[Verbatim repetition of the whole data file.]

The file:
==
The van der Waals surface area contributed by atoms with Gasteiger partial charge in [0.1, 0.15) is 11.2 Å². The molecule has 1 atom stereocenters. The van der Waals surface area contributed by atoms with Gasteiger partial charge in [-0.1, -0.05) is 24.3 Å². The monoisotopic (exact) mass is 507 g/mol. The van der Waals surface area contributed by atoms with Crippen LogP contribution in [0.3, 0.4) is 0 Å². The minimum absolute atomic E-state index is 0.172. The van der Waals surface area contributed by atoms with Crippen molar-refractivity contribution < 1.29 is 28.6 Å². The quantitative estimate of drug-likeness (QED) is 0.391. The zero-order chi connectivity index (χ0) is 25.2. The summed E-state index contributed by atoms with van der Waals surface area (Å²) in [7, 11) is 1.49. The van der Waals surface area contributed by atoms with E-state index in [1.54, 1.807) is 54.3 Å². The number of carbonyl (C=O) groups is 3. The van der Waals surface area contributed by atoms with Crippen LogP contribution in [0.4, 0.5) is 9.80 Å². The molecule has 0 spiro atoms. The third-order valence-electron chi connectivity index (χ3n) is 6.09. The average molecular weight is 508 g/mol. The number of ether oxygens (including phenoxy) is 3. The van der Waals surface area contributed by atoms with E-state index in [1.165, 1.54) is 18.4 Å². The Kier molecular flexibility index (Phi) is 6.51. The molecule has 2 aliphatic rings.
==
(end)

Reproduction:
The van der Waals surface area contributed by atoms with Gasteiger partial charge in [0.1, 0.15) is 11.2 Å². The molecule has 1 atom stereocenters. The van der Waals surface area contributed by atoms with Gasteiger partial charge in [-0.1, -0.05) is 24.3 Å². The monoisotopic (exact) mass is 507 g/mol. The van der Waals surface area contributed by atoms with Crippen LogP contribution in [0.3, 0.4) is 0 Å². The minimum absolute atomic E-state index is 0.172. The van der Waals surface area contributed by atoms with Crippen molar-refractivity contribution < 1.29 is 28.6 Å². The quantitative estimate of drug-likeness (QED) is 0.391. The zero-order chi connectivity index (χ0) is 25.2. The summed E-state index contributed by atoms with van der Waals surface area (Å²) in [7, 11) is 1.49. The van der Waals surface area contributed by atoms with E-state index in [1.54, 1.807) is 54.3 Å². The number of carbonyl (C=O) groups is 3. The van der Waals surface area contributed by atoms with Crippen LogP contribution in [0.4, 0.5) is 9.80 Å². The molecule has 0 spiro atoms. The third-order valence-electron chi connectivity index (χ3n) is 6.09. The average molecular weight is 508 g/mol. The number of ether oxygens (including phenoxy) is 3. The van der Waals surface area contributed by atoms with E-state index in [1.165, 1.54) is 18.4 Å². The Kier molecular flexibility index (Phi) is 6.51. The molecule has 2 aliphatic rings.